Shattered Syrian families wait in Jordan

There are over half a million Syrian refugees who have fled the war to Jordan. Caritas Jordan has helped over 217,000 people, providing €20 million worth of aid including shelter, healthcare, education and counseling. Caritas Switzerland’s Monica Matarazzo and Dana Shahin of Caritas Jordan spoke with two families that Caritas supports.

Grieving for a lost mother

Yahia's children in their home in Jordan. Credit: Alessio Romenzi/Caritas Switzerland

Yahia’s children in their home in Jordan. Credit: Alessio Romenzi/Caritas Switzerland

Yahia Khaled comes from a village near Aleppo. He has five children, from one to 15 years old.  “My wife was killed when our village was bombed,” she said, still suffering from shock. “She was just working nearby. I fled to Jordan with my children.”

Even if the children are silent, their eyes speak volumes about the tragic death of their mother. They are obviously in need of therapy.

Yahia must not only cope with the loss of his wife. He is suffering from cancer that requires medical treatment. It’s help he wouldn’t be able to find in Syria, where the health service has collapsed.

Even in Jordan, it’s difficult to find the painkillers Yahia needs.  It was impossible to find the necessary help when he was in Zaatari, the sprawling refugee camp run by the UN where 130,000 Syrian live.

With the help of his friends, Yahia found a place to stay with two rooms in Zarka,  a town north-east of Amman. He must pay around 160 Euros for rent, electricity and water. Caritas takes care of his bills and gets him the medicine he needs.

Yahia with a Caritas Jordan social worker. Credit: Alessio Romenzi/Caritas Switzerland

Caritas Jordan social worker, a Syrian refugee herself, visits Yahia. Shattered Syrian families wait in Jordan, dreaming of returning home. Credit: Alessio Romenzi/Caritas Switzerland

Because of his illness, Yahia cannot take care of himself. His brother and grandmother also live in the small apartment and help.  He fights for his survival, but also for his family. They need food, medicine, clothes, bedding and soap.

Yearning for home

Fawaz and his wife Heba and their four children lived a quite, good life in Damascus. They owned a restaurant. The business was a success and they lacked nothing. “We had a home and settled life. Our children Khaled, Muhammed, Amal and Lana went each day to school,” said Fawaz.

“Now there is nothing left,” he said. When their area in Damascus came under continuous bombardment in Syria’s long-running civil war, the family searched for other places to live inside the country. In the end they had no choice but to flee.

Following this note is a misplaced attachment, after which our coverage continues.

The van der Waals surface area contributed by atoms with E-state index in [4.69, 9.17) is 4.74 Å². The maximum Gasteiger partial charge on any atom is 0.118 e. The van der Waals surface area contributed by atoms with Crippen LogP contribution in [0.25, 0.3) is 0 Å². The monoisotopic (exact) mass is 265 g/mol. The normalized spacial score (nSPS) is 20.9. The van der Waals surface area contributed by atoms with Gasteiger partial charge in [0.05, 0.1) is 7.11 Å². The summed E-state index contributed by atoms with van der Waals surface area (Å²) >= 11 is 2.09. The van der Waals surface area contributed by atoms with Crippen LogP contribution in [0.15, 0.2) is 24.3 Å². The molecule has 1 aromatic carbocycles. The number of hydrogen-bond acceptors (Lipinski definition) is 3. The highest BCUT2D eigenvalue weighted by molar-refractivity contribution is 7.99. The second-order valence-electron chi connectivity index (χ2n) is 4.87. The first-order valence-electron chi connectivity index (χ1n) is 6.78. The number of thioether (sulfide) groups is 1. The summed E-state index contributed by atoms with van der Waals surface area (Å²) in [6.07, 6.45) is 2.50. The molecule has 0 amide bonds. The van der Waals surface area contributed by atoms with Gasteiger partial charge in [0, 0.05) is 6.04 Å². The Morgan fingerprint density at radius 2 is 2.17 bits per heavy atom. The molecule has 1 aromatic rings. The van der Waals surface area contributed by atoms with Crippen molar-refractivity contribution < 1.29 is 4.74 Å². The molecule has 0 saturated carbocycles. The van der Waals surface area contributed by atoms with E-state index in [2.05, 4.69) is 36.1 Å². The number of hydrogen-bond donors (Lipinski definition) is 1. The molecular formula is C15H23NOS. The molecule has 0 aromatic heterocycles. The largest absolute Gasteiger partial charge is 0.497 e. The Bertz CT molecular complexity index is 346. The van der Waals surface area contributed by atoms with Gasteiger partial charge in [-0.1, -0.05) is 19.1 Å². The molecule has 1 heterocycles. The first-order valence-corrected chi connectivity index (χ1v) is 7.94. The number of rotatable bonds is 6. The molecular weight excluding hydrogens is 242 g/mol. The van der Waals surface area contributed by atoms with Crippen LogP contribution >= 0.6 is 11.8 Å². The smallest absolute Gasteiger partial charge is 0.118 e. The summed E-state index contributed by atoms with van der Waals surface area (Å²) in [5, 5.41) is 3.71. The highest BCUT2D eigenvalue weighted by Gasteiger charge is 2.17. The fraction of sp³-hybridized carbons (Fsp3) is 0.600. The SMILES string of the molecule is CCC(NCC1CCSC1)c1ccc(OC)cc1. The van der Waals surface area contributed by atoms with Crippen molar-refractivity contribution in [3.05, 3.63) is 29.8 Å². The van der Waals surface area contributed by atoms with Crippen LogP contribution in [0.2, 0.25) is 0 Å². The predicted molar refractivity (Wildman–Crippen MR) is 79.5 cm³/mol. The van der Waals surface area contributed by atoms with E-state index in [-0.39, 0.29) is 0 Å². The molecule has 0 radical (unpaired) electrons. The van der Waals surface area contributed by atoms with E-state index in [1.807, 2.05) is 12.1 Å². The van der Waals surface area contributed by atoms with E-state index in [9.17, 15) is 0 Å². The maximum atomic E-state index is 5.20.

Thanks to the support of friends, they’d managed to escape via the Lebanese capital Beirut. On the 1 January, the family arrived in Jordan.  All of their processions were left behind in Damascus. They took with them only the clothes that they were wearing.

During their escape through Syria, they were stopped and searched many times by the security services.  They feared that Fawaz would be taken and recruited into the army. The soldiers took all their food. They arrived exhausted and hungry at the border. To get across, they had to pay smugglers.

Fawaz Khaled. Credit:  Alessio Romenzi/Caritas Switzerland

Fawaz and his son. Credit: Alessio Romenzi/Caritas Switzerland

With the help of fellow Syrians, they found a modest place near the capital Amman. They must pay about 80 Euros a month. And that doesn’t include electricity, water or heating. Because they have nothing, Caritas pays for their place to stay.

The family is suffering. They have lost everything. Fawaz can’t find work and the children cannot go to school. The parents don’t know how they will meet their needs. Everything is expensive in Jordan: food, bedding, household items and fuel.

Fawaz is an entrepreneur. It’s hard for him to be living in such a limbo of uncertainty. “We spend the whole day long day with our arms crossed. I’m not allowed to work in Jordan. It’s against the law,”  he said.   “I would accept any job, but I’m frightened that I’d be found out and sent back to Syria.”

If the present is uncertain,  the future is even more so. The family hopes for better times. They would like to live in security and send their children to school.

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